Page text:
In previous columns for State Tax Notes, I have discussed H.B. 331, which was passed by the Alaska State Legislature to remedy the state’s failure to pay off outstanding rebatable oil and gas production tax credits. However, the Bill faced numerous lawsuits, culminating in a Sept. 2020 Alaska Supreme Court ruling that the financing structure created by the Bill violates the Alaska Constitution.
H.B. 331 established the Alaska Tax Credit Bond Corp. as a public corporation to finance the purchase of tax credits designated in certain sections of the Alaska Statutes, including all rebatable oil and gas production tax credit certificates for specific credits. Provisions included in the bill were meant to address possible attacks on its constitutionality regarding violations of the statutory requirement to not dedicate future revenue for a specific purpose or the limitations on contracting for state debt.
A lawsuit challenged the bill on those two bases, and a judge of the Juneau Superior Court dismissed the complaint based on a failure to state a claim on which relief can be granted. On appeal to the Alaska Supreme Court, the court made its ruling that the Bill is unconstitutional — in part because it contracts state debt in violation of Alaska Constitution Article IX, section 8.22, and because it did not meet one of the limited exceptions in section 11 to the prohibition against the state contracting for debt.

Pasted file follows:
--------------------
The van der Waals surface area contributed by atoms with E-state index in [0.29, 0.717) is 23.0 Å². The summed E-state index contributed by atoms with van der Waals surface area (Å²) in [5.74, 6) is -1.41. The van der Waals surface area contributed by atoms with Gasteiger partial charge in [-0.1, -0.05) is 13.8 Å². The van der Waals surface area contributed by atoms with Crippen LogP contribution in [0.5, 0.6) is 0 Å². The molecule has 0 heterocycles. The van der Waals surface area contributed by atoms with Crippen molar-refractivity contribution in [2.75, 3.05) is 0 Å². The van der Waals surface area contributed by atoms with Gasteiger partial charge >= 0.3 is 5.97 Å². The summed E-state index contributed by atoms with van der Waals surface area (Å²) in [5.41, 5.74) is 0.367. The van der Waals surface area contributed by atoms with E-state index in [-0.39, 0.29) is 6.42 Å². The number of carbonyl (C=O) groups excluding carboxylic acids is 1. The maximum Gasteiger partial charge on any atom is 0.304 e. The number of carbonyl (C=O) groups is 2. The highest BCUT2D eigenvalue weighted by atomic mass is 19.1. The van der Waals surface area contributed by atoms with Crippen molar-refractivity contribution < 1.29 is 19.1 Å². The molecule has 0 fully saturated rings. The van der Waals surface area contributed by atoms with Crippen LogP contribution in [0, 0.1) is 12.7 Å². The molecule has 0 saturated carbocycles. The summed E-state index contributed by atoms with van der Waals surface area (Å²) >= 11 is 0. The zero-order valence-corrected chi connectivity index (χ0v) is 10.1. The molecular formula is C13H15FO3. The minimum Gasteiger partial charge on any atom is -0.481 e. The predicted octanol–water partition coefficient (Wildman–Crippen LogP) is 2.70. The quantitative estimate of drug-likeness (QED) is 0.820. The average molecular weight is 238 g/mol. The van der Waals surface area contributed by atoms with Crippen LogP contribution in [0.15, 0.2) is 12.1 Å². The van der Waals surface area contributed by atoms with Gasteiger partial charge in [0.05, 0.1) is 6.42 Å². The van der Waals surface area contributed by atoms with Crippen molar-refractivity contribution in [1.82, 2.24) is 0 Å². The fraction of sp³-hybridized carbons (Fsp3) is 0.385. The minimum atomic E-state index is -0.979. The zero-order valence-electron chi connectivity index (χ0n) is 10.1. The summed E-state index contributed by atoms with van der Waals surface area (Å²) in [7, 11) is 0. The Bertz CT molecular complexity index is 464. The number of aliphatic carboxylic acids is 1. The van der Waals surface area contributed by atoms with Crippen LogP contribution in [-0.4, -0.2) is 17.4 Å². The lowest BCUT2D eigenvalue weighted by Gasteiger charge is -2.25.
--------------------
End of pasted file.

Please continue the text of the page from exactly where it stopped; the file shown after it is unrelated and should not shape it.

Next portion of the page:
My next column will include updates on potential options for holders of tax credits, the Fair Share Act initiative, and the upcoming legislative session that starts in mid-January.
Read the article here.
Originally published as “Alaska Supreme Court Overturns Tax Credit Bond Program” on November 9, 2020, by State Tax Notes.